I had never seen someone so angry over something so little. Surely neither I nor Jess would leave her at the airport empty-handed. We would spot her some cash until tomorrow.  In any case, Madeline stomped off, leaving Jess and I bewildered and abandoned in a foreign city I knew next to nothing about (*Note: always have a Plan B in case you tour guide loses it).

Jess and I spent the next hour trying desperately to find Madeline in the seemingly endless airport, which was somehow BUSTLING at 1 a.m. After traveling 7,000 miles in 23 hours and dragging around our luggage, we came across the “Lost and Found.” Miraculously, through a combination of broken English and sign language, we were able to croak out, “We lost our friend! She ran away. Can you page her?”

The search was futile. Resigning to the fact that Madeline was probably listening to the safety procedures and preparing for liftoff to go back home, we grabbed a cab from the tourist booth- another mistake that cost us 1000 Baht, about 600 more Baht than the standard fare.

It was hot and muggy, even at 1 a.m. I could tell we weren’t in the states anymore. Hello Bangkok!

We were driving on the left side of the road. Our cabbie didn’t speak a lick of English, nor did we speak a lick of Thai. He tried to find our hotel for the better part of an hour, circling around the immediate vicinity, but not quite able to pin point it. I can’t lie: I was scared. The cabbie drove, backed up, turned around, doing this ugly dance about 10 times, narrowly avoiding a family of five on a motorized bike zooming past us.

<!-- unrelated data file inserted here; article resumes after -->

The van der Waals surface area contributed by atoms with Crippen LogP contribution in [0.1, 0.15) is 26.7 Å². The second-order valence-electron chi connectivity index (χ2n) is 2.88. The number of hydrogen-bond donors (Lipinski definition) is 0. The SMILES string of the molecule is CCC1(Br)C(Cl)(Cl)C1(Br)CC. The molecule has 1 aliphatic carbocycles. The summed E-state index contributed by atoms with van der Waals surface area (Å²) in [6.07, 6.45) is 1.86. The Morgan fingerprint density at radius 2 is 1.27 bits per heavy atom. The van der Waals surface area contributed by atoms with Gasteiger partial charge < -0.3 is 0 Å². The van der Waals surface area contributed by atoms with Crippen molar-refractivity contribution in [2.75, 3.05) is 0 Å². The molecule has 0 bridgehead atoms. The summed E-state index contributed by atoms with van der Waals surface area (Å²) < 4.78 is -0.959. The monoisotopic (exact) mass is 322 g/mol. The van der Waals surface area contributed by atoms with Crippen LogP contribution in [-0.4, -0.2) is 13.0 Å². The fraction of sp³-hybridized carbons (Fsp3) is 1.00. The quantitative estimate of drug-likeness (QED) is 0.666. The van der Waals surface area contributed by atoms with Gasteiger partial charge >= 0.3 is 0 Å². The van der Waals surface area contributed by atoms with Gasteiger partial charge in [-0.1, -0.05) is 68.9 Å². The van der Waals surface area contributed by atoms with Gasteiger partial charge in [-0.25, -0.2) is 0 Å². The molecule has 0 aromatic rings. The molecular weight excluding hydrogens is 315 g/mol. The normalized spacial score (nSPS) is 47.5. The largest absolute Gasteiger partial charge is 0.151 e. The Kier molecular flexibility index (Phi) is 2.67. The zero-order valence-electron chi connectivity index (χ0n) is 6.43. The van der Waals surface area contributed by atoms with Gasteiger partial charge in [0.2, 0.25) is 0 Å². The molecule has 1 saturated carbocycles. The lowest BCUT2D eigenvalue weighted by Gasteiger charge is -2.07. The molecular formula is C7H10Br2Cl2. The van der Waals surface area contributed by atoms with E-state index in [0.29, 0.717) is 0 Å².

We saw the streets. In Bangkok, it’s all about the STREETS. The streets were alive. They breathed and omitted pollution. They sold sex and dinner for 30 baht and offered Thai massage, lottery tickets and turtles in a bag. Stray dogs were everywhere. And so were the lady boys.

Jess, rather naively, questioned: “Who are all these girls? And what are they doing out so late?”

Only the discerning eye could tell that these girls where actually lady boys, or transgender/cross dressing Thai men who make natural women look like dogs. They are every bit as beautiful as natural women, but their disgusting offerings cheapened them to the likes of a whore. Lady boys continuously primp themselves, hoping for a fare, some business. Like robots on a programmed schedule, they pull out their compact, cake on some more powder and touch up their lipstick. A lady boy’s vanity rivals any sane (or insane for that matter) woman’s.  When not putsing around in mile-high heels over open sewers and smoking cigarettes, they traipse over to 7/11 to buy Pepsi, not making eye contact with anyone, but hoping desperately to be seen, if not touched.

We finally make it to the hotel and start a frantic plea to the overnight concierge: “Our friend Madeline’s not feeling good. She went home–” we start, as the room was in her name, with her credit card.

“Madeline from Chicago? She’s already here and checked in,” the concierge offered.

A cruel joke.

We ride up to the fourth floor, our jaws agape in disbelief and anger. We’re speechless. We walk into our room, and there she is: completely showered, relaxed.

“What took you guys so long?” Madeline asks.

She’s been looking for us! What a laugh. We try to avoid an all-out war. My head is spinning with images of the Bangkok streets and in the battle of me versus jetlag, the latter is the promising victor. Madeline offers a lame apology and we all simultaneously collapse into bed.